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Self-Taught: African American Education in Slavery and Freedom. By Heather Andrea Williams. (Chapel Hill: University of North Carolina Press, 2005. Pp. 304. $29.95.)

At a time when public attention is fixated on the racial gap in student achievement—think No Child Left Behind, school vouchers, and a litany of complaints about the stigmatizing effects of "acting white"—Self-Taught, a history of African American education in the South from the antebellum era through Reconstruction, could scarcely be more timely. It explores a time period when education was a political act, not only challenging claims of racial inferiority but signifying self-determination, self-worth, and the capacity to interpret Scripture for oneself. Above all, participation in politics—through newspaper editorials, letters to public officials, and petitions to legislators—depended on education.

Williams's goal in this forcefully argued, richly researched study is to place African Americans, slave and free, at the center of the story of black education in the mid-nineteenth-century South, a position that has long been monopolized by the Freedmen's Bureau, benevolent organizations such as the American Missionary Society, and Northern missionary teachers. She begins her book by showing how an estimated five to ten percent of enslaved African Americans succeeded in "stealing" an education despite laws and customs that forbade it. Like Janet Duitsman Cornelius in When I Can Read My Title Clear, she offers vivid examples of the ways that enslaved people learned to read and write in clandestine schools, from forbidden books, or with the aid of sympathetic whites. [End Page 94]

In subsequent chapters, Williams underscores the high value that former slaves placed on education. She persuasively demonstrates that when Northern benevolent societies sent teachers to the South, they were responding to a widespread demand among the ex-slaves, who not only donated their churches and built cabins for schools and paid tuition but also served as teachers in large numbers. As early as 1868, African American teachers outnumbered white teachers by at least five percent. Indeed, it was the black emphasis on education that ultimately inspired working-class Southern whites to demand publicly funded school systems for their children.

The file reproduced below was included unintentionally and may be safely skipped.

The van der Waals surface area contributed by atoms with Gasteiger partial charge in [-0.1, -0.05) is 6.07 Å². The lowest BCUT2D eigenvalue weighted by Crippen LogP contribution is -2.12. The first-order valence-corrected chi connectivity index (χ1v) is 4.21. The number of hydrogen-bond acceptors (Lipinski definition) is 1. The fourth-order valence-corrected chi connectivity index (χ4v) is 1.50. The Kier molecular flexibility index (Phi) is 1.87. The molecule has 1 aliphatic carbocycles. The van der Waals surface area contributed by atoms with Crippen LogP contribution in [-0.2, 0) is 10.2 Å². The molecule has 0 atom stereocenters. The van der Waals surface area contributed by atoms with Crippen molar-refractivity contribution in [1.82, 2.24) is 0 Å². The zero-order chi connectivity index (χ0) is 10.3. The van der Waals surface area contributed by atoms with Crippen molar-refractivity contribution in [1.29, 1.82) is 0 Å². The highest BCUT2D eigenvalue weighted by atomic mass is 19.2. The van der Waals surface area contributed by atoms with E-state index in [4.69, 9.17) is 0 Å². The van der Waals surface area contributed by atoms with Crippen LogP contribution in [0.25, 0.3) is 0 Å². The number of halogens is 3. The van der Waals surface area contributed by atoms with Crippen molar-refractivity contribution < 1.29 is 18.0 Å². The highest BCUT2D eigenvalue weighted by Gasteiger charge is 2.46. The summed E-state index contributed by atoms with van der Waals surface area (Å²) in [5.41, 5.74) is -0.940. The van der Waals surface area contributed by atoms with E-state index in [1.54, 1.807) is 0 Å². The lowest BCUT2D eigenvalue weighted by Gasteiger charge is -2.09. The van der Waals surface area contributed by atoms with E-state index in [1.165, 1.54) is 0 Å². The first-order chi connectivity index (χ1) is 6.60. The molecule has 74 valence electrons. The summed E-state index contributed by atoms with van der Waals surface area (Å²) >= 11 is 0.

Self-Taught is far more critical of the Northern missionary societies than such previous books as Robert Morris's Reading, 'Riting, and Reconstruction and Jacqueline Jones's Soldiers of Light and Love: Northern Teachers and Georgia Blacks. Promised funding for black schools frequently failed to materialize. Black teachers were dispatched to the least desirable rural areas, and black mothers, but not their white counterparts, were denied teaching positions. Worse yet, many Northern missionaries (with the notable exception of the Quakers) expected to control the administration and curriculum of the schools, and they withheld financial assistance when blacks challenged their authority. Williams also chastises the benevolent societies for their color consciousness and their excessive paternalism.

A major theme in Self-Taught is the struggle for control, pitting Southern blacks against secular and religious Northern benevolent societies and white Southerners of various classes. One the book's most fascinating sections explores African American efforts to maintain autonomous educational institutions, including an instance in St. Louis in 1864 in which a local black school board challenged white missionaries by demanding a black-run school system. But the gravest threats to black education came from unreconstructed white Southerners. Arson and physical violence directed against teachers and students were common. In a number of instances, whites who had served as trustees for antebellum black churches sued to prevent the structures from housing black schools.

The book concludes by summarizing a 1911 study of black Southern schools by W. E. B. Du Bois and a team of researchers at Fisk University. In that year, when approximately 30 percent of nonwhites over the age of ten were illiterate, a majority of black children did not attend school. Those who did had a school term that lasted just three to six months. Most black teachers, Du Bois concluded, were underpaid and undertrained. Black school facilities were "wretched and inadequate," and worst of all, a focus on manual and industrial training diminished the amount of time that could be devoted to reading, writing, arithmetic, and...

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Additional Information

ISSN
1533-6271
Print ISSN
0009-8078
Pages
pp. 94-96
Launched on MUSE
2007-10-02
Open Access
No
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